The governors of Florida and California provide a dramatic contrast and a return to the trend of nominating experienced executives to run the federal government — instead of professional legislative talkers.
The specter of a repeat election between Joe Biden and Donald Trump would be dull, repetitious, and frankly, not very good for the country.
Joe Biden has yet to be president for two years and it stretches the boundaries of one’s imagination to consider what his capacity will be in late fall of 2028.
Donald Trump, for all the passion and devotion he still commands from a majority of Republicans, would be a backwards-looking candidate, mired in the morass of election fraud claims, FBI raids, and who knows how many iterations of legal trouble.
For almost a decade, the United States has centered its political gravity on the style of its candidates, rewarding the most outrageous, excessive, and in some cases, vile behavior with endless media and online attention. To a certain extent, what the United States needs now is less bravado and bluster, with fewer social media ninjas running for office.
No matter what one thinks about Florida Governor Ron DeSantis and California Governor Gavin Newsom, both men are serious politicians with serious resumes.
And by the looks of things, serious presidential ambitions.
The first benefit of a Newsom-DeSantis general election contest is that it would feature two sitting governors, a fascinating geographic and institutional dynamic not witnessed in the country for over a century, since 1876. A strong argument could be made that the best presidential candidates in recent times are governors and the worst are sitting members of congress.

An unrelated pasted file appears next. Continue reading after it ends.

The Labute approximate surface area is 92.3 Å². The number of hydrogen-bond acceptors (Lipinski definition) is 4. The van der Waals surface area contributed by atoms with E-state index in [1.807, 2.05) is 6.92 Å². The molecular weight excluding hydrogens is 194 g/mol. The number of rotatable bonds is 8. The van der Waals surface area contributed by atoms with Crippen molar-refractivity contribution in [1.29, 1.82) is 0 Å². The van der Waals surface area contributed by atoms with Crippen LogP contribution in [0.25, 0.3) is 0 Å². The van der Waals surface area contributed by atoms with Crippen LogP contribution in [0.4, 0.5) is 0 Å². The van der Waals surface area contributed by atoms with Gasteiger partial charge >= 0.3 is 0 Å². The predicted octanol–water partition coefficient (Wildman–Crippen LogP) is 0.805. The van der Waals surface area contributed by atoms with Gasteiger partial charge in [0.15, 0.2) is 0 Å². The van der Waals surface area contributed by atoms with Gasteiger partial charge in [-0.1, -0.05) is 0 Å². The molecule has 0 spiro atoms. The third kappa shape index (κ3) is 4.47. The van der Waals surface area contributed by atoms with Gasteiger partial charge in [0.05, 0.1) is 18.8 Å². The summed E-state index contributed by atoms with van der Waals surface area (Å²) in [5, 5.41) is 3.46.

George W. Bush, Bill Clinton, and Ronald Reagan all had records as strong executives with substantial records of governance. They actually had to keep the water running, the lights on, and the schools open. While the American presidency is a uniquely difficult job — some would say an impossible job that has grown too big with its endless portfolio of tasks and responsibilities — the closest stepping stone is a governor from a mid to large size state.
Senators, on the other hand, talk. And talk. And talk. They talk from the rostrum of the Senate. They talk when they are serving on committees or conducting oversight. They talk when they are bloviating on cable news. This isn’t to denigrate the necessity of talking — but the job of a Senator is to craft legislation, broker compromise, form consensus, and rally constituencies. All of this, of course, is the job of a legislator.
Legislating is not tantamount to governing. Senators don’t run organizations; they run their mouths. Some of them, of course, are extraordinary talkers, and through their oratorical grace have elevated the quality of political discourse — think of Daniel Webster or Henry Clay. Some are simply American heroes whose devotion to the country and the Senate was nothing less than extraordinary — think Bob Dole or Daniel Inouye.
But the country would be better served by contrasting records, not conflicting rhetoric. We don’t need another election cycle with Bernie Sanders traveling the country oozing contempt for “billionaires.” We don’t need young Republican senators talking to voters like they are in a foreign policy seminar at Yale.